Hiding your server's IP from scrapers

You don't want your server's IP to be exposed. If people have direct access to your server, then the protection of Cloudflare is useless. People typically get a website's server IP by checking what IP a domain points to. With using Cloudflare as a proxy, this route will only give Cloudflare's server IP, so you're protected in that manner. Though this doesn't mean your server's IP is completely hidden yet. There are automated services out there that take a reversed approach. They scan every single possible IP address and check if the IP supports a specified domain. If they find an IP that supports the domain, then it can be assumed that the IP of the website's server was found. The public service by Censys.io makes it extremely easy to do so. To prevent this issue, you will need to block all incoming HTTP requests that are not from Cloudflare. Here is an NGINX configuration snippet you can paste into the http block of nginx.conf

#Block all IPs
deny all;
#Only allow Cloudflare IPs as found here
allow 2400:cb00::/32;
allow 2606:4700::/32;
allow 2803:f800::/32;
allow 2405:b500::/32;
allow 2405:8100::/32;
allow 2a06:98c0::/29;
allow 2c0f:f248::/32;

That NGINX configuration will block all incoming HTTP requests from IPs that are not used by Cloudflare. This makes it impossible for scrapers to scrape data. This is a critical step that is missed by many.

If your server's IP was once public, then you will need to change your server's IP after you've implemented Cloudflare as a proxy and after considering this step. Otherwise, your server's IP is probably already publicly archived from a previous scraping.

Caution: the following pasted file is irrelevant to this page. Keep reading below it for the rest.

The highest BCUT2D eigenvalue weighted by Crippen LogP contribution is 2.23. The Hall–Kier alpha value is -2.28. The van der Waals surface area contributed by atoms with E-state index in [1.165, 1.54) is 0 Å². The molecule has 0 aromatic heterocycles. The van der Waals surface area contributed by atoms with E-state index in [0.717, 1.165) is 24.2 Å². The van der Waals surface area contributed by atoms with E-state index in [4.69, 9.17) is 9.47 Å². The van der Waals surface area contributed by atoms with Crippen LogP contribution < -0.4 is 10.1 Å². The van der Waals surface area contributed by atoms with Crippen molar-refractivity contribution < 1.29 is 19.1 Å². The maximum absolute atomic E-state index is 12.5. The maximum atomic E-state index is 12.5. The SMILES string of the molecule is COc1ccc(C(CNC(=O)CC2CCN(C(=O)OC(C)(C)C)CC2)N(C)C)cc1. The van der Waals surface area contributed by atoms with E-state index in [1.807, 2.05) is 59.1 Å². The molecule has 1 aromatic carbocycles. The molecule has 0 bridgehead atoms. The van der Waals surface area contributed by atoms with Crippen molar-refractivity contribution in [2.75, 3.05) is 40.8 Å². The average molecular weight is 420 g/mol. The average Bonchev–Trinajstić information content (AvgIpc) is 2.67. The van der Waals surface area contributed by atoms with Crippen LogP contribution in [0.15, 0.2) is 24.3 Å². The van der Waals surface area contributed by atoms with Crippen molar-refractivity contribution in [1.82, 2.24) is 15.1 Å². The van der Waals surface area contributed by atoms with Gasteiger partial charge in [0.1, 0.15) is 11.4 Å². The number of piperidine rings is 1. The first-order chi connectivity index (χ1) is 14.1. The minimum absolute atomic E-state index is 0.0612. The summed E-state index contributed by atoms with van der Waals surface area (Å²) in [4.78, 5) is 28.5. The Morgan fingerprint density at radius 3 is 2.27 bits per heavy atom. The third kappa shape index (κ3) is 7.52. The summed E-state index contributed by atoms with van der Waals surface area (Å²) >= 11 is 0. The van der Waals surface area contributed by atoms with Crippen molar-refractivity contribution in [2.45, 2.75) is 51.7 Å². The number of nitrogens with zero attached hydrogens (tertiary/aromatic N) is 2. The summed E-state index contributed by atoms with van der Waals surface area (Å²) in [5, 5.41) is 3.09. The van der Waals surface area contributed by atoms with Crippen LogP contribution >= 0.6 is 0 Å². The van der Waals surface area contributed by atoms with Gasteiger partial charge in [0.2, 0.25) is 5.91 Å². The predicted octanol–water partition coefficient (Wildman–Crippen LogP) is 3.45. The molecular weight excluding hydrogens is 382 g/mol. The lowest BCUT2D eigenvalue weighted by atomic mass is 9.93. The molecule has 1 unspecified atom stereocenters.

Rate limiting

(A paid feature, but can be very much worth it for resource expensive requests)

Relying on Cloudflare's IP reputation/threat detection is not bulletproof. It only stops some attacks. If you're being affected by an HTTP flood attack and Cloudflare isn't stopping it, then you may need to consider rate-limiting. You may be able to rate-limit from your server, but if you have a cheap server, then even the requests alone may be overwhelming your server. Rate-limiting from Cloudflare itself will take away that load. You can enable Cloudflare's rate-limiting by navigating to Firewall -> Tools -> Rate Limiting.

A rate-limit is a limit on the rate of requests. Exceeding requests will be ignored and not forwarded to your server. 50 requests per second from a single IP is extremely high for most websites. This can suggest that the IP is attacking. If you set a limit to something more reasonable like 20 requests per second, then the attacking IP will be ignored.

Cloudflare as a CDN

Cloudflare will automatically cache the common static file types. (E.g .html, .css, .js, .png, jpg, etc. Cloudflare has servers all over the world with your cached data. When a client requests a static asset, Cloudflare will respond cached data from the closest server, which in turn improves the page's load speed and decreases your server's bandwidth usage. This means that your server will have less attackable positions because only Cloudflare will be handling requests.

Under Attack Mode

When you know your website is under attack, you can quickly turn on a toggle offered by Cloudflare named "Under Attack Mode". This will turn on a Javascript-based challenge for browsers making a connection to the website. Browsers which fail the challenge will need to complete a captcha.

Note that this feature can break some aspects of your website. For example, APIs will no longer work. To correct this issue, you will need to disable Under Attack Mode for your API's route under the Page Rules section.

When turning off Under Attack Mode, set your protection to high. Medium at the least.


You can protect your website and it's clients completely for free by using Cloudflare. Utilize Cloudflare as a proxy to hide your IP, for their free SSL, as a CDN, and for their rate-limiting.